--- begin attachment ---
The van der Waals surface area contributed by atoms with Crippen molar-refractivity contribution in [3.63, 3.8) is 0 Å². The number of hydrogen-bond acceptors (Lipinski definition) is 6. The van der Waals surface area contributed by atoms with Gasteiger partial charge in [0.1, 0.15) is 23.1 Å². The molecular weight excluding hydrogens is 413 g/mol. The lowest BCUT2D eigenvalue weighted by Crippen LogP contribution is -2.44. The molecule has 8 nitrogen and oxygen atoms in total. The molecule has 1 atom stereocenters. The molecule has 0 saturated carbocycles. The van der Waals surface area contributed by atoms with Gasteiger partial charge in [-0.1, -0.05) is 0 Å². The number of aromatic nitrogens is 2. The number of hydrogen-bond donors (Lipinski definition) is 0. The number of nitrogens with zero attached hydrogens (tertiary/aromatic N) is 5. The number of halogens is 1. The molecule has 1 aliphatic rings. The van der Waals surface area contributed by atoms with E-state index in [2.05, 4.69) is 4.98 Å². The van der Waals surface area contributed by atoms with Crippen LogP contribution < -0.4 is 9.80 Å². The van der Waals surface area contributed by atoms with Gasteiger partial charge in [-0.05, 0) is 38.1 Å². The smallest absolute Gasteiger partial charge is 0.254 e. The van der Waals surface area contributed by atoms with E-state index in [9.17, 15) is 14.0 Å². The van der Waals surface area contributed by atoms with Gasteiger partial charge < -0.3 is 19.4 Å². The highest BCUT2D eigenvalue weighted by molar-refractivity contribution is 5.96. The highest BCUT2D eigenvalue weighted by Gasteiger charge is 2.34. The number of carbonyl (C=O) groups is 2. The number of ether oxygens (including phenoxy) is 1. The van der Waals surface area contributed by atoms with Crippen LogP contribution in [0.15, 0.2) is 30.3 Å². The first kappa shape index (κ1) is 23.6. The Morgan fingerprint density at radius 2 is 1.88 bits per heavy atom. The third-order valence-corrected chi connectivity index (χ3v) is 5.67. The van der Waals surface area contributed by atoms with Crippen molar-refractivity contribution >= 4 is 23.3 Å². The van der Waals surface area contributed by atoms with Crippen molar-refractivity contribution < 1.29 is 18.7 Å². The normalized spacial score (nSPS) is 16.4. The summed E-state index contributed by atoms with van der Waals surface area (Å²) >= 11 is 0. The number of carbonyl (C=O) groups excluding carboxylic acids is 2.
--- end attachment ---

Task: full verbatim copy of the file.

The van der Waals surface area contributed by atoms with Crippen molar-refractivity contribution in [3.63, 3.8) is 0 Å². The number of hydrogen-bond acceptors (Lipinski definition) is 6. The van der Waals surface area contributed by atoms with Gasteiger partial charge in [0.1, 0.15) is 23.1 Å². The molecular weight excluding hydrogens is 413 g/mol. The lowest BCUT2D eigenvalue weighted by Crippen LogP contribution is -2.44. The molecule has 8 nitrogen and oxygen atoms in total. The molecule has 1 atom stereocenters. The molecule has 0 saturated carbocycles. The van der Waals surface area contributed by atoms with Gasteiger partial charge in [-0.1, -0.05) is 0 Å². The number of aromatic nitrogens is 2. The number of hydrogen-bond donors (Lipinski definition) is 0. The number of nitrogens with zero attached hydrogens (tertiary/aromatic N) is 5. The number of halogens is 1. The molecule has 1 aliphatic rings. The van der Waals surface area contributed by atoms with E-state index in [2.05, 4.69) is 4.98 Å². The van der Waals surface area contributed by atoms with Crippen LogP contribution < -0.4 is 9.80 Å². The van der Waals surface area contributed by atoms with Gasteiger partial charge in [-0.05, 0) is 38.1 Å². The smallest absolute Gasteiger partial charge is 0.254 e. The van der Waals surface area contributed by atoms with E-state index in [9.17, 15) is 14.0 Å². The van der Waals surface area contributed by atoms with Gasteiger partial charge < -0.3 is 19.4 Å². The highest BCUT2D eigenvalue weighted by molar-refractivity contribution is 5.96. The highest BCUT2D eigenvalue weighted by Gasteiger charge is 2.34. The number of carbonyl (C=O) groups is 2. The number of ether oxygens (including phenoxy) is 1. The van der Waals surface area contributed by atoms with Crippen LogP contribution in [0.15, 0.2) is 30.3 Å². The first kappa shape index (κ1) is 23.6. The Morgan fingerprint density at radius 2 is 1.88 bits per heavy atom. The third-order valence-corrected chi connectivity index (χ3v) is 5.67. The van der Waals surface area contributed by atoms with Crippen molar-refractivity contribution >= 4 is 23.3 Å². The van der Waals surface area contributed by atoms with Crippen molar-refractivity contribution < 1.29 is 18.7 Å². The normalized spacial score (nSPS) is 16.4. The summed E-state index contributed by atoms with van der Waals surface area (Å²) >= 11 is 0. The number of carbonyl (C=O) groups excluding carboxylic acids is 2.